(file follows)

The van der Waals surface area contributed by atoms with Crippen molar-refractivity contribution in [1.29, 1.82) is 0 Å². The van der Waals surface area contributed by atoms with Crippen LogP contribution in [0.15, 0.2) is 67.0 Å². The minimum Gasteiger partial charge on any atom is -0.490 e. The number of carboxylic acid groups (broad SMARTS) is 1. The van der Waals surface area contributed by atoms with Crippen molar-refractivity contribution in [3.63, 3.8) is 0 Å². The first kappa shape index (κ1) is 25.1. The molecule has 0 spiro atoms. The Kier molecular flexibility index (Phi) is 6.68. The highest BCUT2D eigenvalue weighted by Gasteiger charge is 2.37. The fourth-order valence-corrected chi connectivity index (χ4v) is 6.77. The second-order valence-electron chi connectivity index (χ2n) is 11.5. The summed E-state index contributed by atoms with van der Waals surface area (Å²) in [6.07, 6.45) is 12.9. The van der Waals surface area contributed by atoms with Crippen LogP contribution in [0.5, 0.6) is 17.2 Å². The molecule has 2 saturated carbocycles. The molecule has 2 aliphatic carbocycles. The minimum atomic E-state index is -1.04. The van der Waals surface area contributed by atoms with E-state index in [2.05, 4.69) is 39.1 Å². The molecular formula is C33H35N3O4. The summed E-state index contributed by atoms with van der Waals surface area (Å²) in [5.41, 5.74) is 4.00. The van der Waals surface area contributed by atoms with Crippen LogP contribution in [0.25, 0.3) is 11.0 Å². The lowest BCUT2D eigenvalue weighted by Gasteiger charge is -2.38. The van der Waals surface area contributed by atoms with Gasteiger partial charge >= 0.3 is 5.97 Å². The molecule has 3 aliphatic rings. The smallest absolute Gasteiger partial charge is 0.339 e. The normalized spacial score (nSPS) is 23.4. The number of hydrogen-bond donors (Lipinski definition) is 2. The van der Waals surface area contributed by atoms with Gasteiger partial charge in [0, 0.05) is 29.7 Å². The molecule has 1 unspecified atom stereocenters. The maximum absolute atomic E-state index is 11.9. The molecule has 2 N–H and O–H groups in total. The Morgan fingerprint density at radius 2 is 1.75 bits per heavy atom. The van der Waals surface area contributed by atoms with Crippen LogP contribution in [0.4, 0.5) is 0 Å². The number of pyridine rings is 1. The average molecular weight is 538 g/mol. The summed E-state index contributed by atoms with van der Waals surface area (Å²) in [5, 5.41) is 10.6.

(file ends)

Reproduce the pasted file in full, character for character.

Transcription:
The van der Waals surface area contributed by atoms with Crippen molar-refractivity contribution in [1.29, 1.82) is 0 Å². The van der Waals surface area contributed by atoms with Crippen LogP contribution in [0.15, 0.2) is 67.0 Å². The minimum Gasteiger partial charge on any atom is -0.490 e. The number of carboxylic acid groups (broad SMARTS) is 1. The van der Waals surface area contributed by atoms with Crippen molar-refractivity contribution in [3.63, 3.8) is 0 Å². The first kappa shape index (κ1) is 25.1. The molecule has 0 spiro atoms. The Kier molecular flexibility index (Phi) is 6.68. The highest BCUT2D eigenvalue weighted by Gasteiger charge is 2.37. The fourth-order valence-corrected chi connectivity index (χ4v) is 6.77. The second-order valence-electron chi connectivity index (χ2n) is 11.5. The summed E-state index contributed by atoms with van der Waals surface area (Å²) in [6.07, 6.45) is 12.9. The van der Waals surface area contributed by atoms with Crippen LogP contribution in [0.5, 0.6) is 17.2 Å². The molecule has 2 saturated carbocycles. The molecule has 2 aliphatic carbocycles. The minimum atomic E-state index is -1.04. The van der Waals surface area contributed by atoms with E-state index in [2.05, 4.69) is 39.1 Å². The molecular formula is C33H35N3O4. The summed E-state index contributed by atoms with van der Waals surface area (Å²) in [5.41, 5.74) is 4.00. The van der Waals surface area contributed by atoms with Crippen LogP contribution in [0.25, 0.3) is 11.0 Å². The lowest BCUT2D eigenvalue weighted by Gasteiger charge is -2.38. The van der Waals surface area contributed by atoms with Gasteiger partial charge >= 0.3 is 5.97 Å². The molecule has 3 aliphatic rings. The smallest absolute Gasteiger partial charge is 0.339 e. The normalized spacial score (nSPS) is 23.4. The number of hydrogen-bond donors (Lipinski definition) is 2. The van der Waals surface area contributed by atoms with Gasteiger partial charge in [0, 0.05) is 29.7 Å². The molecule has 1 unspecified atom stereocenters. The maximum absolute atomic E-state index is 11.9. The molecule has 2 N–H and O–H groups in total. The Morgan fingerprint density at radius 2 is 1.75 bits per heavy atom. The van der Waals surface area contributed by atoms with Crippen LogP contribution in [0.4, 0.5) is 0 Å². The number of pyridine rings is 1. The average molecular weight is 538 g/mol. The summed E-state index contributed by atoms with van der Waals surface area (Å²) in [5, 5.41) is 10.6.